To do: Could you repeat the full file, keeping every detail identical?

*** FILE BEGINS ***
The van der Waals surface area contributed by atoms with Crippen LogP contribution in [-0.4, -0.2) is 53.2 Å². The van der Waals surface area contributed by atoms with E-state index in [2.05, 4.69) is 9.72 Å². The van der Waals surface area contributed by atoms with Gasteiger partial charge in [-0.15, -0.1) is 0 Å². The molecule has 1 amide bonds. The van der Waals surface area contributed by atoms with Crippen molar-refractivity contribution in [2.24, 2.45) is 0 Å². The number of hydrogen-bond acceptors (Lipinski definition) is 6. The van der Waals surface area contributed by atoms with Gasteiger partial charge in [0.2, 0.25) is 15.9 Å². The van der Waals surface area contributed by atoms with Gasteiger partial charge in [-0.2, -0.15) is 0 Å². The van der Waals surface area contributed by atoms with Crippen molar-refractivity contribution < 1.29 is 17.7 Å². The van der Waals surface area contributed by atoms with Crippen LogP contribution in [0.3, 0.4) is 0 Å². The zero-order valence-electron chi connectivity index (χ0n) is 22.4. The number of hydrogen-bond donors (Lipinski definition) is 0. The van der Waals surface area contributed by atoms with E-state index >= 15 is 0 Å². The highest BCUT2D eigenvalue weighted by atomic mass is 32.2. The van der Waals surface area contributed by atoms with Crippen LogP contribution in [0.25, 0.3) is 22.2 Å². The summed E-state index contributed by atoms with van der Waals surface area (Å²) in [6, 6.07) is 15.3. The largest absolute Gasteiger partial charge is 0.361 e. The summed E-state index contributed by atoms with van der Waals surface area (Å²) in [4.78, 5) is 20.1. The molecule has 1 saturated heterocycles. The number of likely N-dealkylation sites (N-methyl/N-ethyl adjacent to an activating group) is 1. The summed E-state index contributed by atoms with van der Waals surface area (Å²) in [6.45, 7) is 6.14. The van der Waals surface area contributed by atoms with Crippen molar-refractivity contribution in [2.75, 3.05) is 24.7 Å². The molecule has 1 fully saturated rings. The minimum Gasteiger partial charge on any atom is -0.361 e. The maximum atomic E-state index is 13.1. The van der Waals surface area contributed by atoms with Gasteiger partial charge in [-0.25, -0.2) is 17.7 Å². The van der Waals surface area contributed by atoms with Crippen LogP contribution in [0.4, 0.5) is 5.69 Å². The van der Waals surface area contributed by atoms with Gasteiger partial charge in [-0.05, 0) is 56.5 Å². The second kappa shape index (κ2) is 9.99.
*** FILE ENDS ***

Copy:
The van der Waals surface area contributed by atoms with Crippen LogP contribution in [-0.4, -0.2) is 53.2 Å². The van der Waals surface area contributed by atoms with E-state index in [2.05, 4.69) is 9.72 Å². The van der Waals surface area contributed by atoms with Gasteiger partial charge in [-0.15, -0.1) is 0 Å². The molecule has 1 amide bonds. The van der Waals surface area contributed by atoms with Crippen molar-refractivity contribution in [2.24, 2.45) is 0 Å². The number of hydrogen-bond acceptors (Lipinski definition) is 6. The van der Waals surface area contributed by atoms with Gasteiger partial charge in [0.2, 0.25) is 15.9 Å². The van der Waals surface area contributed by atoms with Gasteiger partial charge in [-0.2, -0.15) is 0 Å². The van der Waals surface area contributed by atoms with Crippen molar-refractivity contribution < 1.29 is 17.7 Å². The van der Waals surface area contributed by atoms with Crippen LogP contribution in [0.3, 0.4) is 0 Å². The zero-order valence-electron chi connectivity index (χ0n) is 22.4. The number of hydrogen-bond donors (Lipinski definition) is 0. The van der Waals surface area contributed by atoms with E-state index >= 15 is 0 Å². The highest BCUT2D eigenvalue weighted by atomic mass is 32.2. The van der Waals surface area contributed by atoms with Crippen LogP contribution in [0.25, 0.3) is 22.2 Å². The summed E-state index contributed by atoms with van der Waals surface area (Å²) in [6, 6.07) is 15.3. The largest absolute Gasteiger partial charge is 0.361 e. The summed E-state index contributed by atoms with van der Waals surface area (Å²) in [4.78, 5) is 20.1. The molecule has 1 saturated heterocycles. The number of likely N-dealkylation sites (N-methyl/N-ethyl adjacent to an activating group) is 1. The summed E-state index contributed by atoms with van der Waals surface area (Å²) in [6.45, 7) is 6.14. The van der Waals surface area contributed by atoms with Crippen molar-refractivity contribution in [2.75, 3.05) is 24.7 Å². The molecule has 1 fully saturated rings. The minimum Gasteiger partial charge on any atom is -0.361 e. The maximum atomic E-state index is 13.1. The van der Waals surface area contributed by atoms with Gasteiger partial charge in [-0.25, -0.2) is 17.7 Å². The van der Waals surface area contributed by atoms with Crippen LogP contribution in [0.4, 0.5) is 5.69 Å². The van der Waals surface area contributed by atoms with Gasteiger partial charge in [-0.05, 0) is 56.5 Å². The second kappa shape index (κ2) is 9.99.